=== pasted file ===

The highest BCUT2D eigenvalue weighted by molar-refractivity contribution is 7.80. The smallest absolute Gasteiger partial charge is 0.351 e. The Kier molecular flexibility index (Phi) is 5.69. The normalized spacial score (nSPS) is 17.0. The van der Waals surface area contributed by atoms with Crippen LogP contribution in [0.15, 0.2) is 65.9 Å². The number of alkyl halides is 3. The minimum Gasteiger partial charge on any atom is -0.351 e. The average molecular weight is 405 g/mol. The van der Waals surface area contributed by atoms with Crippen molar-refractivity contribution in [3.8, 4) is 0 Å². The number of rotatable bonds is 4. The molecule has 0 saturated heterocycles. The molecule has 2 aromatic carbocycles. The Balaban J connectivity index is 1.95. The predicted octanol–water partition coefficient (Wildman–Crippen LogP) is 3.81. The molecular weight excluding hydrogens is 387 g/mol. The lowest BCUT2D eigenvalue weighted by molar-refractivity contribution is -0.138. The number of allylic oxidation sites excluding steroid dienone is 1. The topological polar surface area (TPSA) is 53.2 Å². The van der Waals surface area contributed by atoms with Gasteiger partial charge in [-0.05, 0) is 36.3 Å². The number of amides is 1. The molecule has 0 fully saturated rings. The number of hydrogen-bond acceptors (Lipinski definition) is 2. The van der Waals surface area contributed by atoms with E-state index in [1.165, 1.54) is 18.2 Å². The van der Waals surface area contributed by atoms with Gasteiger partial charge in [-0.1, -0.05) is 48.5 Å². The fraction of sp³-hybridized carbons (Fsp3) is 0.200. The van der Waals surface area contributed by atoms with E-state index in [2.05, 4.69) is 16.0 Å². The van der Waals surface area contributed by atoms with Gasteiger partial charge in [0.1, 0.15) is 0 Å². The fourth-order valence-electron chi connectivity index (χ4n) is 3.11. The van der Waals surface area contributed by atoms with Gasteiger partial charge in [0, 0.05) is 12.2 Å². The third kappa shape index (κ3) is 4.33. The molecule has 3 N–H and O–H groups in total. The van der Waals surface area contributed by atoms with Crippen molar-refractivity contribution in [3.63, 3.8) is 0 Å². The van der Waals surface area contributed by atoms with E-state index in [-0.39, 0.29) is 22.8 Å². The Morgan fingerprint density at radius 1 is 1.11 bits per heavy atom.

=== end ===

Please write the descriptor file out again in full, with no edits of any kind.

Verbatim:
The highest BCUT2D eigenvalue weighted by molar-refractivity contribution is 7.80. The smallest absolute Gasteiger partial charge is 0.351 e. The Kier molecular flexibility index (Phi) is 5.69. The normalized spacial score (nSPS) is 17.0. The van der Waals surface area contributed by atoms with Crippen LogP contribution in [0.15, 0.2) is 65.9 Å². The number of alkyl halides is 3. The minimum Gasteiger partial charge on any atom is -0.351 e. The average molecular weight is 405 g/mol. The van der Waals surface area contributed by atoms with Crippen molar-refractivity contribution in [3.8, 4) is 0 Å². The number of rotatable bonds is 4. The molecule has 0 saturated heterocycles. The molecule has 2 aromatic carbocycles. The Balaban J connectivity index is 1.95. The predicted octanol–water partition coefficient (Wildman–Crippen LogP) is 3.81. The molecular weight excluding hydrogens is 387 g/mol. The lowest BCUT2D eigenvalue weighted by molar-refractivity contribution is -0.138. The number of allylic oxidation sites excluding steroid dienone is 1. The topological polar surface area (TPSA) is 53.2 Å². The van der Waals surface area contributed by atoms with Gasteiger partial charge in [-0.05, 0) is 36.3 Å². The number of amides is 1. The molecule has 0 fully saturated rings. The number of hydrogen-bond acceptors (Lipinski definition) is 2. The van der Waals surface area contributed by atoms with E-state index in [1.165, 1.54) is 18.2 Å². The van der Waals surface area contributed by atoms with Gasteiger partial charge in [-0.1, -0.05) is 48.5 Å². The fraction of sp³-hybridized carbons (Fsp3) is 0.200. The van der Waals surface area contributed by atoms with E-state index in [2.05, 4.69) is 16.0 Å². The van der Waals surface area contributed by atoms with Gasteiger partial charge in [0.1, 0.15) is 0 Å². The fourth-order valence-electron chi connectivity index (χ4n) is 3.11. The van der Waals surface area contributed by atoms with Gasteiger partial charge in [0, 0.05) is 12.2 Å². The third kappa shape index (κ3) is 4.33. The molecule has 3 N–H and O–H groups in total. The van der Waals surface area contributed by atoms with Crippen molar-refractivity contribution in [3.63, 3.8) is 0 Å². The van der Waals surface area contributed by atoms with E-state index in [-0.39, 0.29) is 22.8 Å². The Morgan fingerprint density at radius 1 is 1.11 bits per heavy atom.